Timmy elsewhere

At the ASI.

If family size went up when the colonialists changed the South Seas diet then it cannot have been a worse diet, can it?

 

Or to make the same statement another way: the colonialists improved the diets of those who lived on such islands. It might not be an improvement by the standards of the modern prodnoses but population does respond quite well to food availability in a subsistence economy. That population and family size did increase is proof perfect that the diet was “better”.

4 comments on “Timmy elsewhere

  1. You get what you select for.
    Fat is stored energy.
    Take a source population and filter it through unreliable food supplies. Long periods in an open boat, small islands subject to crop failures. You will get people who can store energy, i.e. get fat.

  2. You could say that their old diet was better (healthier) but not always available (and there’s nothing as unhealthy as starvation). When given the choice between quality and security of supply, they chose the latter.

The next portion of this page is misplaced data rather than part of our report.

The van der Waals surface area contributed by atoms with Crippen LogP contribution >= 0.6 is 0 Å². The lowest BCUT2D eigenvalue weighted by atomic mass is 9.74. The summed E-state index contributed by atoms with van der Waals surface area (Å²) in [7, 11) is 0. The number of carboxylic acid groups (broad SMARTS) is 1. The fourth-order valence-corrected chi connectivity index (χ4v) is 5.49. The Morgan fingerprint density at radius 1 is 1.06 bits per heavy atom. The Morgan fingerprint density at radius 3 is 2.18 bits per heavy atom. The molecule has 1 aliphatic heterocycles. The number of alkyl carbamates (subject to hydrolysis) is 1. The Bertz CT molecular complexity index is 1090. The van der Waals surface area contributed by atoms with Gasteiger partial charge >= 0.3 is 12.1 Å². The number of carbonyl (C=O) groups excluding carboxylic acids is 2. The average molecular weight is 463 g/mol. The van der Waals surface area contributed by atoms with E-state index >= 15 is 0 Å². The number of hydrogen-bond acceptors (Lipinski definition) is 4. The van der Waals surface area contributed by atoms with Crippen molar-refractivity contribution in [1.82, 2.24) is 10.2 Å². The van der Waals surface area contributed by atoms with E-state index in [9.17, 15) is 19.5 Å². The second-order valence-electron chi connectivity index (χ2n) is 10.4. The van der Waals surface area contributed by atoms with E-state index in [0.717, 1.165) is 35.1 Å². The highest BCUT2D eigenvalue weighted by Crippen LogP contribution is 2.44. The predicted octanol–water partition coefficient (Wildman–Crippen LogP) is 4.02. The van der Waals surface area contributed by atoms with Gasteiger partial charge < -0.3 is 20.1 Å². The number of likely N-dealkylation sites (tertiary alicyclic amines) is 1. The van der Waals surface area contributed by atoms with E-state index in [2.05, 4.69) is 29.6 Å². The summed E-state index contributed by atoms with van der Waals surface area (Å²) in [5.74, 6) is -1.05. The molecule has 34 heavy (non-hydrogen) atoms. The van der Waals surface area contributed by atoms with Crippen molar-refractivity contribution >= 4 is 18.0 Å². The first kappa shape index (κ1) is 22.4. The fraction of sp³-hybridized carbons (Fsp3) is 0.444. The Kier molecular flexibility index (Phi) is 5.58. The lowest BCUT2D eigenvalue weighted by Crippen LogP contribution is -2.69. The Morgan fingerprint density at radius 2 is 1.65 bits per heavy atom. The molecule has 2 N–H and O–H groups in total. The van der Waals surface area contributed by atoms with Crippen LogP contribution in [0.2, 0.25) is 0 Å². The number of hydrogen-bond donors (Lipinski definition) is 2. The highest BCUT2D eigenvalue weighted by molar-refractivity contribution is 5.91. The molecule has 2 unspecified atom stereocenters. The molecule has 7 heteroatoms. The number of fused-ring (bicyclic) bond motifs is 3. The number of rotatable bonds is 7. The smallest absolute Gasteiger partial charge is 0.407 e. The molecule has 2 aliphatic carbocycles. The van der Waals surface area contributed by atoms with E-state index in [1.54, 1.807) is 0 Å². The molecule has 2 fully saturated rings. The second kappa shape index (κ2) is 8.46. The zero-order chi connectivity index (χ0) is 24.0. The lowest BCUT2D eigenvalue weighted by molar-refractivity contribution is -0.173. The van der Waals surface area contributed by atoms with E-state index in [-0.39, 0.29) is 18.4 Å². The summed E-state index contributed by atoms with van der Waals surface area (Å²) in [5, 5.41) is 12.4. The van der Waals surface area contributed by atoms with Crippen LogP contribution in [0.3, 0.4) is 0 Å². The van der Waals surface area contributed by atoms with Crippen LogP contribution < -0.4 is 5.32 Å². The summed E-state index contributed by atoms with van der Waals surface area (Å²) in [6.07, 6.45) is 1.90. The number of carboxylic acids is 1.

But yes, BiF is right, many generations of natural selection would produce this outcome.

  3. I saw a summary in a newspaper: I thought that it made the work sound like a parody of dim-lefty-academic blames pet-hate-figure.

  4. Quality Fallacy.

    Omnivorous Man can eat most anything. There are no magic foods, health foods, etc. Nutritional issues are about quantity, not quality. But there’s no money to be made on that.

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